Looking for an effective Chinese black vinegar substitute? Then look no further! This article will bring home to you the best Chinkiang vinegar substitutes.
Please note, Chinese black vinegar is also known as Chinkiang vinegar, Zhenjiang vinegar, black rice vinegar, or dark vinegar.
What Is Chinese Black Vinegar / Chinkiang Vinegar?
Usually, the Chinese black vinegar is made from fermented black sticky rice. This vinegar can also be made by using regular glutinous rice or rice in combination with wheat or sorghum.
Traditionally, it’s produced in the city of Zhenjiang in Jiangsu province of China. As its popularity increased, this vinegar came to be known as Zhenjiang or Chinkiang vinegar; a name derived from the place name Zhenjiang.
Chinkiang vinegar is typically black and has a malty and complex taste.
Black vinegar is less acidic than regular white vinegar; slightly sweet as well. It’s somewhat similar to balsamic vinegar.
The best quality Chinese black vinegar is aged for several years and displays a complex, smoky depth of flavor.
Common Uses of Chinkiang Vinegar in Cooking
Chinese black vinegar is popularly used in cooking various types of cold appetizers. Also, it goes well with braised fish and meat, noodles, and as a dipping condiment for dumplings.
Dark vinegar works wonders for salad dressings, dipping sauces, and soup dumplings. An incredible addition of acidity to both vegetable and meat stir-fries. This is a traditional ingredient in sharks fin soup.
What’s a good Chinese black vinegar substitute?
If you have run out of Chinkiang vinegar then the best thing is to get it or make it yourself. Importantly, it’s hard to find a vinegar substitute that matches the complex flavor of black vinegar.
The only replacement option is finding a vinegar that somewhat matches the color and flavor profile of black vinegar. Here are a few vinegars that you can use in place of Chinese black vinegar with little tweaks.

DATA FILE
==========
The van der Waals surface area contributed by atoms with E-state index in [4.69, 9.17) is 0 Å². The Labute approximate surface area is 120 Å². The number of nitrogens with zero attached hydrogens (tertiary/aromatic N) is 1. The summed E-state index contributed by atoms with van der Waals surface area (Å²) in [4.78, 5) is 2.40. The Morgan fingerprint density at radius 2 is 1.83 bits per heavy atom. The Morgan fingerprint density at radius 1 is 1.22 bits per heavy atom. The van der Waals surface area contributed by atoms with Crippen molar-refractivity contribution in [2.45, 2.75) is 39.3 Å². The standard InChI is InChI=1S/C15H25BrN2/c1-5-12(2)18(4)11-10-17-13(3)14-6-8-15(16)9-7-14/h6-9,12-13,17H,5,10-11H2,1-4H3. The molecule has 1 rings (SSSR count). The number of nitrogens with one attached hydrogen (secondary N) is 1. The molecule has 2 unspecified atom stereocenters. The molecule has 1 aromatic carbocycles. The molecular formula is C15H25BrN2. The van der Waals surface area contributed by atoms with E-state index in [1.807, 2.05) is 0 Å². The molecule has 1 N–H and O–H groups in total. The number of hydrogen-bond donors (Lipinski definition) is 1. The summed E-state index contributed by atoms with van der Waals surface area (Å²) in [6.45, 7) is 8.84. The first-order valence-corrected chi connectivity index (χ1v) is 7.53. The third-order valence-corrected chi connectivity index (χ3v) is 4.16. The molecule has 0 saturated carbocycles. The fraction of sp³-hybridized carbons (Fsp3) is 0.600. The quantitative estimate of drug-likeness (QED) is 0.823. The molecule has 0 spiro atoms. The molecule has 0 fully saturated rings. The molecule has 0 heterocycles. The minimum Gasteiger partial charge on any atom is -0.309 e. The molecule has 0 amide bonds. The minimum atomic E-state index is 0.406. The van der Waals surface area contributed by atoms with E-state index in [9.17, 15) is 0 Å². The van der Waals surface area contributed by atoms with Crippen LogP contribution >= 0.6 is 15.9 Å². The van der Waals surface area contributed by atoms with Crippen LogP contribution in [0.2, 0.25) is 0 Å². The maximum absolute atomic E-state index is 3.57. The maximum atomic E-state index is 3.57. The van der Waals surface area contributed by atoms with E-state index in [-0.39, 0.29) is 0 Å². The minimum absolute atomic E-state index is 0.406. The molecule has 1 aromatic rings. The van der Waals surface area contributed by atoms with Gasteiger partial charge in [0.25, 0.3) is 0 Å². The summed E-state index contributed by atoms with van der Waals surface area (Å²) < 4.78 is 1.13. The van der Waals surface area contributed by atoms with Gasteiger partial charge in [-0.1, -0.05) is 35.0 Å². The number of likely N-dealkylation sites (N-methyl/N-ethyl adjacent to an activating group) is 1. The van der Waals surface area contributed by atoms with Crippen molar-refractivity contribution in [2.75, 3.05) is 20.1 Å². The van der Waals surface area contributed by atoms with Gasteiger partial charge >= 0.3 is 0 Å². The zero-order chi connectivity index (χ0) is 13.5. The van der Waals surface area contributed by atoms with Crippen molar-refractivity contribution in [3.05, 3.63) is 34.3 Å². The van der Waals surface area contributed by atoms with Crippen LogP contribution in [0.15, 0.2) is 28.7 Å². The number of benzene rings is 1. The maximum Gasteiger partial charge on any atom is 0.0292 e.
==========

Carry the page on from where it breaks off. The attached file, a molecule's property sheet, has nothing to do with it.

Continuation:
In Mediterranean cooking, black vinegar has been used as a full-flavored but less expensive alternative to traditional balsamic vinegar.
Good quality of balsamic vinegar is a suitable substitute for Chinese black vinegar. The color and sweetness of balsamic vinegar are quite akin to Chinkiang vinegar.
Balsamic Vinegar + Soy Sauce
Most types of balsamic vinegar are slightly sweeter than Chinkiang. The woody and caramelly flavor of balsamic vinegar is similar to black vinegar.
Some chefs suggest that Chinese black vinegar could be substituted for soy sauce, although I don’t think the flavor is quite the same.
If you are in a pinch, for tablespoon Chinkiang uses a blend of 1.5 teaspoons of balsamic vinegar and 1.5 teaspoons of soy sauce.
Balsamic Vinegar + Worcestershire sauce
Worcester sauce is a condiment made through a long-established maturing process with malt and spirit vinegar, red onions, molasses, garlic, tamarind anchovies, and secret seasoning.
Worcester sauce has the same umami quality as soy sauce, but much less sodium and no gluten.
Combining balsamic vinegar and Worcester sauce offer both a mellow sweetness and complex savory notes similar to Chinese black vinegar.
Use this mixture in place of dark vinegar for salad dressings and dipping sauces.
Rice Wine Vinegar
Rice vinegar is another good replacement for black vinegar. If you notice, both the vinegars are usually made by fermenting rice or other grains mixed with it.
They both have the same level of acidity and sweetness but they entirely different in color. In fact, Chinkiang vinegar is also known as black rice wine vinegar.
Rice vinegar is easily available and much cheaper than black vinegar.
Substitute rice vinegar for black vinegar in a 1:1 ratio.
Soy Sauce + Rice Vinegar
Soy sauce is the closest match for the slightly salty and caramelly flavor of Chinkiang.
A blend of rice vinegar and soy sauce is an excellent blend to use in place of black vinegar.
For 1 tablespoon Chinkiang uses a blend of 2 teaspoons vinegar and 1 teaspoon soy sauce.
I have found many home chefs suggesting malt vinegar as an effective replacement for black vinegar.
Malt vinegar is a dark, flavorful vinegar that’s made by malting barley. Similarly, the Chinese black vinegar is also made from malt of grains.
Malt vinegar doesn’t match the complex flavor of black vinegar but both share similar notes.
While substituting add a bit of sugar to malt vinegar to match the sweetness level of black vinegar.
Lemon Juice + Soy Sauce
Most vinegars have a harsh flavor that some don’t like. For persons who can’t tolerate vinegar, lemon or lime juice is the most suitable replacement.
Citrus flavoring can be overwhelming for some recipes. In such a scenario, adding some salty soy sauce will help your recipe to achieve a similar taste of Chinkiang.
For 1 tablespoon of Chinkiang use a blend of 2 teaspoons lemon juice and 1 teaspoon soy sauce.
The Bottom Line
Balsamic and rice vinegars are the closet match for Chinese black vinegar. For you, the best option is to combine the substitutes with either soy or Worcester sauce to achieve a similar flavor profile of Chinkiang. In addition, malt vinegar plus sherry can also replicate the sweetness and malty flavor of black vinegar.
Choose the substitutes for Chinese black vinegar according to the flavor profile of your recipe.